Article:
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  • Tricycle Community 7 comments

    Domains of Consciousness Paid Member

    Tricycle: Is there a Buddhist point of view on psychedelics? Kornfield: No. Psychedelics are found rarely, if at all, in the Buddhist tradition, and generally would be lumped together in the precepts under “intoxicants.” In Zen, Vajrayana, and the Theravada traditions, there is very little mention of them and there is no traditional point of view about their use. It is important to understand that. What points of view we have come from the understanding of Buddhist masters and teachers based on contemporary experience. More »
  • Tricycle Community 4 comments

    On the Front Lines Paid Member

    Tricycle: Do you find yourself having to address the issue of psychedelic use in your teaching? More »
  • Tricycle Community 3 comments

    Liberty and LSD Paid Member

    Over the last 25 years, I’ve watched a lot of Deadheads, Buddhists, and other free-thinkers do acid. I’ve taken it myself. I still do occasionally, in a ritual sort of way. On the basis of their experience and my own, I know that the public terror of LSD is based more on media-propagated superstition than familiarity with its effects on the real world. I know this, and, like most others who know it, I have kept quiet about it. Shortly after the Bill of Rights was drafted, the English philosopher John Stuart Mill said, “Liberty resides in the rights of that person whose views you find most odious.” The Buddha was wise to point out that people must be free to work out for themselves what is true from actual experience and express it without censure. I will go further and say that liberty resides in its exercise. It is preserved in the actual spouting of those odious views. It is maintained, and always has been, by brave and lonely cranks. More »
  • Tricycle Community 5 comments

    To the Source Paid Member

    When my mother took LSD in 1975, under the amicable supervision of Stanislav Grof and Joan Halifax, she had no idea I was growing inside her. Throughout the trip, she commented on the movement in her belly, how it pulsed and distended. That was me. I was smaller than a grape seed, yet I was clearly huge. My mother and I achieved a psychic union that was more vast, more seamless than even our circumstance. Perhaps I remember expanding; beyond my cells, their race of microscopic bloom; beyond the amniotic womb—yet corded to the flesh creating me. My early introduction to psychedelics, two weeks after conception, is not remarkable. My parents, a Spanish teacher and a sculptor/businessman, were involved in Esalen during the early seventies and lived for a period in a San Francisco ashram. More »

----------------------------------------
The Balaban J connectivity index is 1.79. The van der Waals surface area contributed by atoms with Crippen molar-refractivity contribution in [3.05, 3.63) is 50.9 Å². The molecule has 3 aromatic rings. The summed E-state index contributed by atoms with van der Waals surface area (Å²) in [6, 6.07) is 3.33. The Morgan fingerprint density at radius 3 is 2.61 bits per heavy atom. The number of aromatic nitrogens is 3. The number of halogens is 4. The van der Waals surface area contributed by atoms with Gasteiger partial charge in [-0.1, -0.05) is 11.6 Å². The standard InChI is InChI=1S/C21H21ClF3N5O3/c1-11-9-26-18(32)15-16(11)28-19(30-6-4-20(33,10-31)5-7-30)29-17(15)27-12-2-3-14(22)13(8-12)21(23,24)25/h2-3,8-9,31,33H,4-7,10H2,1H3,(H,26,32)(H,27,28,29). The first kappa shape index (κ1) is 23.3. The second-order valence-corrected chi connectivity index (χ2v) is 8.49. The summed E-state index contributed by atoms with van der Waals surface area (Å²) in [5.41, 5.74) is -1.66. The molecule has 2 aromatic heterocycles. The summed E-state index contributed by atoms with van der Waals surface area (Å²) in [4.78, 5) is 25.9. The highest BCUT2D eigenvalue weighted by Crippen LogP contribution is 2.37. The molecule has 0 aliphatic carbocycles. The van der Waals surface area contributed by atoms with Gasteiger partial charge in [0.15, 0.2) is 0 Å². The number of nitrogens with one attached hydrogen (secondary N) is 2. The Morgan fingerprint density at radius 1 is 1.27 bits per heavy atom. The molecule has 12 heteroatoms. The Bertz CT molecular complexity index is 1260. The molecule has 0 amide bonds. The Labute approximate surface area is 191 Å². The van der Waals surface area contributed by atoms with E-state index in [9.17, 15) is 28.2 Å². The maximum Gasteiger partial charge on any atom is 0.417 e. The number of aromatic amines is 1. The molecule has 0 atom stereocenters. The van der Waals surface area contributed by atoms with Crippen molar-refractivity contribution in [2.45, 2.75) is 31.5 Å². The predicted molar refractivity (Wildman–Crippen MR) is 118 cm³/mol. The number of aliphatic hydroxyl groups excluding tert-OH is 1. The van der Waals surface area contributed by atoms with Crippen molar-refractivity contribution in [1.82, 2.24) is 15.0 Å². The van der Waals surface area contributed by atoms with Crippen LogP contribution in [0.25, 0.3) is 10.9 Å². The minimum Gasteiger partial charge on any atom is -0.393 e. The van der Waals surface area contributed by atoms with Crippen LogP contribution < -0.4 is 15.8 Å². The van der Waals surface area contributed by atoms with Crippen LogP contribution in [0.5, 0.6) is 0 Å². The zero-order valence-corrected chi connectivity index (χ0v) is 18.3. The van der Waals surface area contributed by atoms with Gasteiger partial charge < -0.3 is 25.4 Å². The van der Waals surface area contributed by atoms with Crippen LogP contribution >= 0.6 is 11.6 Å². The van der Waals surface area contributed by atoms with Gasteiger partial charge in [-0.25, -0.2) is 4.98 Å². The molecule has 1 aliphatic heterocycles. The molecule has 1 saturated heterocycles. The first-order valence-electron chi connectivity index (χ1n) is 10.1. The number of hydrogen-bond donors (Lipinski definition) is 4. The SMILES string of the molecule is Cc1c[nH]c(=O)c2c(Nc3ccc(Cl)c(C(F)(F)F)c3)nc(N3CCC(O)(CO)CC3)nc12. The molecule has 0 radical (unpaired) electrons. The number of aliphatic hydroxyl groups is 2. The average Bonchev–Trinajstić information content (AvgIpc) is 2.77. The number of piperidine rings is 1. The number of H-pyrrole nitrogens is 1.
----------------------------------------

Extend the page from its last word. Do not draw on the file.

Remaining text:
• Tricycle Community 0 comments

    Entheogens: A Brief History of Their Spiritual Use Paid Member

    To many people, the words psychedelic and spiritual are dissonant on first hearing. Yet the use of psychoactive sacraments in shamanic and religious practices is found throughout history. The word entheogen, used to describe certain plants and chemicals when used for spiritual purposes, emphasizes this long-established relationship. Following is a survey of the most historically prominent and widely used entheogens. More »
  • Tricycle Community 1 comment

    No Second Guessing Paid Member

    Stephen Levine has been working with the terminally ill and the grieving for nearly two decades. His books include A Gradual Awakening, Who Dies?, Healing into Life and Death, and, most recently, Guided Meditations, Explorations and Healings (all published by Doubleday, Anchor Books). He and his wife Ondrea lead workshops and meditations for the dying and their families, and are also the co-directors of the Hanuman Foundation Dying Project. This interview was conducted for Tricycle by Managing Editor Carole Tonkinson. Tricycle: Buddhist teachers say that if one commits suicide, it will create negative circumstances for one's next life. How do you reconcile this with euthanasia? More »